Center Plaque On October 16, 1794, President George Washington arrived in Cumberland to review about 5,000 troops of the Maryland and Virginia militia gathered here during th Whiskey Rebellion. A few days later, this militia army assembled upon . . . — Map (db m17456) HM
Maryland (Allegany County), Cumberland — Site of Fort Cumberland
The store houses of The Ohio Company were first located near this point. In 1754 the first fort (called Mt. Pleasant) was built. Gen'l Edward Braddock enlarged the fort in 1755 and renamed it after his friend the Duke of Cumberland. — Map (db m53575) HM
Maryland (Allegany County), Cumberland — The Fort BastionsFort Cumberland Trail
You stand near the wall of one of Fort Cumberland's four bastions. These (+) an your position (X) are indicated on the fort diagram. A bastion is a projecting portion of a fortification. It's purpose is to allow defenders added firepower along the . . . — Map (db m139103) HM
Maryland (Allegany County), Cumberland — The Fort ProperFort Cumberland Trail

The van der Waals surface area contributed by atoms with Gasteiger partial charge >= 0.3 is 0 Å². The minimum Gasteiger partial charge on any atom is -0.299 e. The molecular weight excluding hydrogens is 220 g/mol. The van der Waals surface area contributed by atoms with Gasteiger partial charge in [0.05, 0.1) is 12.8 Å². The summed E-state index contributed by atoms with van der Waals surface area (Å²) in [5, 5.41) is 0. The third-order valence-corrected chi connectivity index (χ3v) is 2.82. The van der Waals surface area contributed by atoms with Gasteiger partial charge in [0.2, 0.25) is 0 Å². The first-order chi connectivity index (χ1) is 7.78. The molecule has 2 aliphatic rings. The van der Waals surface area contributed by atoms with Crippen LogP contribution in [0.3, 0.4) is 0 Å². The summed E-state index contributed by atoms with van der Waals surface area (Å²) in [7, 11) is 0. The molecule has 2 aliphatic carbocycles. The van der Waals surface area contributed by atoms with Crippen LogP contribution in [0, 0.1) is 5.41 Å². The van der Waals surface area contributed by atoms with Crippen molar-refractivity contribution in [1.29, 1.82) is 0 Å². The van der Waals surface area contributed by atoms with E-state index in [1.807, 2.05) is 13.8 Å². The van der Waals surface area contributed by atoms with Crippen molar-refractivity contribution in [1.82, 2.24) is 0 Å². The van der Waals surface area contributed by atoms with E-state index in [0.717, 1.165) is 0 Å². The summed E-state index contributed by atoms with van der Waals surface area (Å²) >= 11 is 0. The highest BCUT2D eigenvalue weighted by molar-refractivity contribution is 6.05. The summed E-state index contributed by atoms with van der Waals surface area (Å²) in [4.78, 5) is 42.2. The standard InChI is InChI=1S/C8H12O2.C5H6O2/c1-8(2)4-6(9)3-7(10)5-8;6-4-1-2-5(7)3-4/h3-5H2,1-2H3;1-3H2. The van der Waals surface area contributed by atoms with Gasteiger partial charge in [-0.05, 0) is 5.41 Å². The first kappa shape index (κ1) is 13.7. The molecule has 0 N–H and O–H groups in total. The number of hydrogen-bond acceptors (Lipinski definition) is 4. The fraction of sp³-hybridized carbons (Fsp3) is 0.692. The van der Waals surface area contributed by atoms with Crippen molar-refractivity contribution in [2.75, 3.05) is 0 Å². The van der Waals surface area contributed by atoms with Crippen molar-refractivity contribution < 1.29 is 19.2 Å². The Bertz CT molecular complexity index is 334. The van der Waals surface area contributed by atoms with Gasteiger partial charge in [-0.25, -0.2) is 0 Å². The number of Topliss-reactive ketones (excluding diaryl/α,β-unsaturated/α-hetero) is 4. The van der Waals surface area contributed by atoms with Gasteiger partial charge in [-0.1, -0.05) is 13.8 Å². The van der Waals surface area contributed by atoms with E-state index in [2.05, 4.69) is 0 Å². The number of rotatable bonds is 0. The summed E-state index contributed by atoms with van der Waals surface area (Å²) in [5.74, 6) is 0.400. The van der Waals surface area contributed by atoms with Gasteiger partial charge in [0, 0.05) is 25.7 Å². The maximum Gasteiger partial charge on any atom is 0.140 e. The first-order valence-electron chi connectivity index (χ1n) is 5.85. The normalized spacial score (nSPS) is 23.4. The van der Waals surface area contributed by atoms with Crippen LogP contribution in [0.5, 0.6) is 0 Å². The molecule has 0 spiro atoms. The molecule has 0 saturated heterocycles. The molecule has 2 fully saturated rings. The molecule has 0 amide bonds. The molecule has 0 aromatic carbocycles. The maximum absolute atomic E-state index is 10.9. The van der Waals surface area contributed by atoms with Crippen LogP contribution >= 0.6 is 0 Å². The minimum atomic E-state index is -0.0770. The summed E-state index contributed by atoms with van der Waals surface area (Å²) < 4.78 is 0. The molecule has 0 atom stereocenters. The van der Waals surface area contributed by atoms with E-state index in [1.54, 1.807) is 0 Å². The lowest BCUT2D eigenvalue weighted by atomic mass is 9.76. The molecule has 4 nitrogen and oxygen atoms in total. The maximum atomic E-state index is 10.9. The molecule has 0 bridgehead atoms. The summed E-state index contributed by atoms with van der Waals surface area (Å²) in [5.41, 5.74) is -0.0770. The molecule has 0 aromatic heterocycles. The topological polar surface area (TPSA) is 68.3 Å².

The fort proper was the bastioned work at the west end of the fort. It was to your left (primarily on the site of the Church of Christ Scientist). Besides the four bastions (b) and the joining walls, there were four buildings for provisions (6), two . . . — Map (db m17679) HM
Maryland (Allegany County), Cumberland — The Parade Ground of Fort CumberlandOccupied this site 1755
Here the Indian envoys were received before Braddock left for his defeat. In 1756-58 the garrison under Col. Washington was still reviewed here. — Map (db m17453) HM
Maryland (Allegany County), Cumberland — This Tablet Marks the Site of Old Fort Cumberland
Which was built in 1755 by order of the British Government and named in honor of the Duke of Cumberland, Captain General of the British Army. It was the base of military operations of General Edward Braddock and Colonel George Washington in the . . . — Map (db m18733) HM
Maryland (Allegany County), Cumberland — Washington’s Road
By order of Colonel Bouquet, George Washington’s troops opened this road from Fort Cumberland to Reas-town (Bedford, Pa.) during July 1758. Bouquet and Washington conferred half way between these places July 30, 1758. — Map (db m6106) HM
Maryland (Allegany County), Frostburg — Blazing Braddock's Road
“We this day passed the ‘Aligany’ Mountain (Big Savage Mountain) which is a rocky ascent of more than two miles, in many places extremely steep…” Captain Robert Orme, June 15, 1755 British General Edward Braddock led a . . . — Map (db m5013) HM
Maryland (Allegany County), Frostburg — Braddock Stone